Analysis of a commercial surfactant for digital PCR

In this application note we are investigating the usability of the commercially available surfactant dSurf for an exemplary digital PCR-assay.

We kindly thank of Photonic Leibniz Institute Technology for this collaboration, and for sharing the results obtained with their system. For information about Photonic Leibniz Institute Technology : https://www.leibniz-ipht.de/

Introduction

Analysis of a commercial surfactant for digital PCR

Digital droplet-based assays offer promising opportunities for the absolute quantitation of low concentration analytic species. During the last decade digital-PCR (dPCR) became one of the most prominent assays for this class of analytical methods. For performing the assay, the sample volume is split into multiple droplets in such a way that each droplet contains either one or none of the target DNA molecules. Due to the small droplet volume, the PCR reaction runs very efficiently even from a single molecule. During amplification, a fluorescent dye is formed or activated. The positive droplets become fluorescent. Absolute quantitation of the number of target molecules is simplified to the count of fluorescence active droplets in the generated droplet collection. Not regarding the simplicity of the approach, its technical implementation is challenged by stabilizing the droplets collected over the complete assay avoiding unwanted droplet coalescence or crosstalk between the droplet ingredients. This has been solved by utilizing perfluorinated mineral oils as the carrier oil in combination with advanced perfluorinated surfactants, which stabilize the emulsion and avoid crosstalk and DNA exchange between the individual droplets. In this application note we are investigating the usability of the commercially available surfactant dSurf for an exemplary digital PCR-assay.

Materials and methods

Microfluidic workstation utilized for droplet generation with quality monitoring by video microscopy
Microfluidic workstation utilized for droplet generation with quality monitoring by video microscopy
Table analysis of a commercial surfactant for digital pcr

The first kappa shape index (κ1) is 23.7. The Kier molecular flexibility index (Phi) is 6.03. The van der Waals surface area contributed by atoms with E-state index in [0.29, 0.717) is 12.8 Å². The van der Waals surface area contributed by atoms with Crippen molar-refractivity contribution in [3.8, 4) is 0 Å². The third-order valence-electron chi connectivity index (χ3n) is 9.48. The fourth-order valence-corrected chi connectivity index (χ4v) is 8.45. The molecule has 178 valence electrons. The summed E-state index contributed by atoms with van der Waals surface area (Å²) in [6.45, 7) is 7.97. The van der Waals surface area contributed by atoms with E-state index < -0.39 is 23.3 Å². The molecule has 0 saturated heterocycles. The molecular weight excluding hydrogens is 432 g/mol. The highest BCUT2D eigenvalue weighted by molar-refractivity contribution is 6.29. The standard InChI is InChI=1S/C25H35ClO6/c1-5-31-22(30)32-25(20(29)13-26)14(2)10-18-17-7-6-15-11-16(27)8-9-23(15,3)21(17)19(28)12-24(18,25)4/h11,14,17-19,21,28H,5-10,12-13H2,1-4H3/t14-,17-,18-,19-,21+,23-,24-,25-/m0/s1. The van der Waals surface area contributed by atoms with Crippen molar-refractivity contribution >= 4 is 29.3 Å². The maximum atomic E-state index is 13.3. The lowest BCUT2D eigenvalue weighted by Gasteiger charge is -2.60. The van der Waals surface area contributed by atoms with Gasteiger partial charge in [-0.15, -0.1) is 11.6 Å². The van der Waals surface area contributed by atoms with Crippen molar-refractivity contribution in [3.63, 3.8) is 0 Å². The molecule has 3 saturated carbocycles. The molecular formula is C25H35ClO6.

Droplets were generated at a working pressure of 240 mbar for the dSurf and 140 mbar for the PCR-Mix. The chip was connected with PEEK 1/32” tubing OD x .010” and 2x sleeves 1/16” OD x .033” ID x 1.6”, tubing length: 200 mm. Generated droplets were collected into a 0.2 ml PCR vial. Amplification was performed in a conventional thermocycler with the settings displayed on the right. For readout, the amplified droplet collection was transferred into a cell counting capillary slit chamber for subsequent brightfield and fluorescence image acquisition

Partial results

Droplet generating process
Figure 2: Droplet generating process. The droplet generator operating in transition mode between dripping and jetting. No significant differences in the mode of operation as in the droplet sizes and size uniformity can be recognized. The middle circle above the droplet channel has a diameter of 50µm
Evaluation procedure for the dSURF
Figure 4: Evaluation procedure for the dPCR. Starting point are brightfield and fluorescence images of the generated droplets. The processing is done by a self developed software to detect and evaluate the intensity of the droplets. The parameters for detecting the droplet contours are defined in advance. Only droplets of a valid size are included in the result.

Conclusion

The experiments have shown that the dSurf surfactant is suitable for scientific as well as routine dPCR applications. The generated droplets were homogeneous in shape and size. Superior droplet stability of the dSurf surfactant system was observed during the amplification process. A few droplets have dissipated during the experiments, but this can be neglected. The reproducibility of the experiments was also confirmed. Droplet generation with identical parameters leads to identical droplet size and quality. Summarily, dSurf can be employed as a surfactant composition for digital droplet-based assays.

References

1. Pohl, G. and I.-M. Shih, Principle and applications of digital PCR. Expert review of molecular diagnostics, 2004. 4(1): p. 41-47.
2. Huggett, J.F., S. Cowen, and C.A. Foy, Considerations for digital PCR as an accurate molecular diagnostic tool. Clinical chemistry, 2015. 61(1): p. 79-88.
3. Quan, P.-L., M. Sauzade, and E. Brouzes, dPCR: a technology review. Sensors, 2018. 18(4): p. 1271.

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